The Internal Revenue Service (IRS) and the Treasury Department of the United States recently announced that they plan to extend the transition period for the exception rule obliging companies to pay taxes on royalties of intellectual property abroad.
Pursuant to Notice 2023-31, issued on April 3, 2023, following the finalization of regulations proposed in Section 903 of the Tax Code (REG-112096-22), the Treasury Department and the IRS wish to extend the transition period from May 17, 2023 to 180 days after the date the final regulations (which adopt single country exception documentation) are filed with the Federal Register.
According to federal agencies, the single country exception leaves a company exempt from the source-based attribution requirement for foreign withholding taxes on royalties paid for the use of intellectual property within the withholding jurisdiction under Section 903.
The proposed regulation makes reference to the following points:
- Foreign tax credit;
- Guidance on the asset return rule for foreign tax allocation and division purposes;
- Mandatory cost recovery;
- Withholding tax assignment rule on royalty payments.
According to the notice, “a foreign tax is a credible net income tax only if the determination of the foreign tax base complies, in essential respects, with the determination of taxable income under the code. To meet this test, a foreign tax must satisfy the net income requirement, which comprises the realization requirement, the gross earnings requirement, the cost recovery requirement (formerly the net income requirement), and the attribution requirement.”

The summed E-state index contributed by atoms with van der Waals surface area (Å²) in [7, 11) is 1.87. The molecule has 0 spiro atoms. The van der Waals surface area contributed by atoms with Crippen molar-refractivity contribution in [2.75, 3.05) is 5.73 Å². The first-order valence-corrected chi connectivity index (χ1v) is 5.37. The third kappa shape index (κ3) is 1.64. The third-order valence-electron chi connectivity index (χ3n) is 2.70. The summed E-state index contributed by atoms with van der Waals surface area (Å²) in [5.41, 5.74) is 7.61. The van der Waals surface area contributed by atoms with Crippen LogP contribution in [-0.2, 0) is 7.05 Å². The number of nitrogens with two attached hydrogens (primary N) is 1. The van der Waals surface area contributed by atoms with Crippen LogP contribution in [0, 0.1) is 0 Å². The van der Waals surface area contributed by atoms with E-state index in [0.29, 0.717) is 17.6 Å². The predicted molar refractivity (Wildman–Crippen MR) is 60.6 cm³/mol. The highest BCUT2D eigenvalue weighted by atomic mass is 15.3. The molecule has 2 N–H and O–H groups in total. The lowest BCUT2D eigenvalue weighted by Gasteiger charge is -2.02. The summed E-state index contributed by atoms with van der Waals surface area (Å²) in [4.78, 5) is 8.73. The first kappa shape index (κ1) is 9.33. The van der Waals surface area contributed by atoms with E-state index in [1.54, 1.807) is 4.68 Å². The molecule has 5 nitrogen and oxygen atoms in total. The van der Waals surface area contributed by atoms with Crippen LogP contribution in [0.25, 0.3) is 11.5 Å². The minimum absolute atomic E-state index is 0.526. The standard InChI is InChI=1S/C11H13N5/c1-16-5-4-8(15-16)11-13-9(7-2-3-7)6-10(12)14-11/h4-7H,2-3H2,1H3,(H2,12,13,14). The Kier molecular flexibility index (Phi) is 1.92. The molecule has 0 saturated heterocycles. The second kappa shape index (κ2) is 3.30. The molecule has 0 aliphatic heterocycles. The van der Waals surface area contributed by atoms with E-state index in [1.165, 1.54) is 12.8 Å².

Within the assignment requisite, the requirement is that a foreign tax complies with the tax jurisdiction concepts contained in the Tax Code. Foreign source taxes – including activity-based attribution, source-based attribution or property-based attribution tests – that are intended for non-resident taxpayers have the scope of revenues and gross costs limited by the attribution requirement.
Under the source-based rule, a foreign tax levied on a non-resident’s income falls under the attribution requirement only if the source rules of the foreign tax law resemble the source rules applicable for federal income tax purposes. For gross revenues generated from royalties, foreign tax law must obtain royalties based on the place of use or right to use the intangible property.
Under the Tax Code, foreign withholding taxes must meet source-based assignment requirements to qualify as a “covered withholding tax” and thus can be credited as a tax rather than an income tax. That is, a withholding tax on a royalty payment will only be creditable if foreign tax law gives rise to royalties based on place of use or the right to use the intangible property.
See the IRS release for more information: https://www.irs.gov/pub/irs-drop/n-23-31.pdf
Written by Aline Ribeiro, Senior Communications Consultant